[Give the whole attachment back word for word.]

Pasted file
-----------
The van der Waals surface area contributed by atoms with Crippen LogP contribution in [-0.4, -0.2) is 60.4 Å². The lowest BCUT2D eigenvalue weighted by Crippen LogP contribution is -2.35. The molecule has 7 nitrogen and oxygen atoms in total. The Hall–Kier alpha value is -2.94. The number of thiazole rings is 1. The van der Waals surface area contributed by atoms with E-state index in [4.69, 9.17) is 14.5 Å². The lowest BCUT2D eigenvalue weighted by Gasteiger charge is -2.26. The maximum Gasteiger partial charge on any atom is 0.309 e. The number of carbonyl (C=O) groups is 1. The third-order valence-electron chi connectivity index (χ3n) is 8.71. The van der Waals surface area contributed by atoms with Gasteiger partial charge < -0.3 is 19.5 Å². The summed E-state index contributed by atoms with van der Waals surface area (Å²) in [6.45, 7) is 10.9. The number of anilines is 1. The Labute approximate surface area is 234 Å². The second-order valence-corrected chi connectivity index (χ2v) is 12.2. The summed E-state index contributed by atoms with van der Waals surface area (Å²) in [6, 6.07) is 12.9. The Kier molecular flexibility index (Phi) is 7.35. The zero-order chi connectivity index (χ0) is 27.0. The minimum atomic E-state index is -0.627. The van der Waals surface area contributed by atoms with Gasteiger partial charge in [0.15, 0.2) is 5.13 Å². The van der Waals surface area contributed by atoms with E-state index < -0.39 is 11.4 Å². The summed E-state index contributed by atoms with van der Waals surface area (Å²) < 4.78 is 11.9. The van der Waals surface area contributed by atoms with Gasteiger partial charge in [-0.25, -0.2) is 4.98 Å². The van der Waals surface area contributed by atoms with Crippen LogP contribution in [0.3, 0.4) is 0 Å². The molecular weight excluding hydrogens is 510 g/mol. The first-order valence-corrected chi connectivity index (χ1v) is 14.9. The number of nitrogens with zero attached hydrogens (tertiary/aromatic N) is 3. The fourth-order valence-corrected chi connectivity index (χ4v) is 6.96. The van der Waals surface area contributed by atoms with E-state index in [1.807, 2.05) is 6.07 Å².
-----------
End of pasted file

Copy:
The van der Waals surface area contributed by atoms with Crippen LogP contribution in [-0.4, -0.2) is 60.4 Å². The lowest BCUT2D eigenvalue weighted by Crippen LogP contribution is -2.35. The molecule has 7 nitrogen and oxygen atoms in total. The Hall–Kier alpha value is -2.94. The number of thiazole rings is 1. The van der Waals surface area contributed by atoms with E-state index in [4.69, 9.17) is 14.5 Å². The lowest BCUT2D eigenvalue weighted by Gasteiger charge is -2.26. The maximum Gasteiger partial charge on any atom is 0.309 e. The number of carbonyl (C=O) groups is 1. The third-order valence-electron chi connectivity index (χ3n) is 8.71. The van der Waals surface area contributed by atoms with Gasteiger partial charge < -0.3 is 19.5 Å². The summed E-state index contributed by atoms with van der Waals surface area (Å²) in [6.45, 7) is 10.9. The number of anilines is 1. The Labute approximate surface area is 234 Å². The second-order valence-corrected chi connectivity index (χ2v) is 12.2. The summed E-state index contributed by atoms with van der Waals surface area (Å²) in [6, 6.07) is 12.9. The Kier molecular flexibility index (Phi) is 7.35. The zero-order chi connectivity index (χ0) is 27.0. The minimum atomic E-state index is -0.627. The van der Waals surface area contributed by atoms with Gasteiger partial charge in [0.15, 0.2) is 5.13 Å². The van der Waals surface area contributed by atoms with E-state index < -0.39 is 11.4 Å². The summed E-state index contributed by atoms with van der Waals surface area (Å²) < 4.78 is 11.9. The van der Waals surface area contributed by atoms with Gasteiger partial charge in [-0.25, -0.2) is 4.98 Å². The van der Waals surface area contributed by atoms with Crippen LogP contribution in [0.3, 0.4) is 0 Å². The molecular weight excluding hydrogens is 510 g/mol. The first-order valence-corrected chi connectivity index (χ1v) is 14.9. The number of nitrogens with zero attached hydrogens (tertiary/aromatic N) is 3. The fourth-order valence-corrected chi connectivity index (χ4v) is 6.96. The van der Waals surface area contributed by atoms with E-state index in [1.807, 2.05) is 6.07 Å².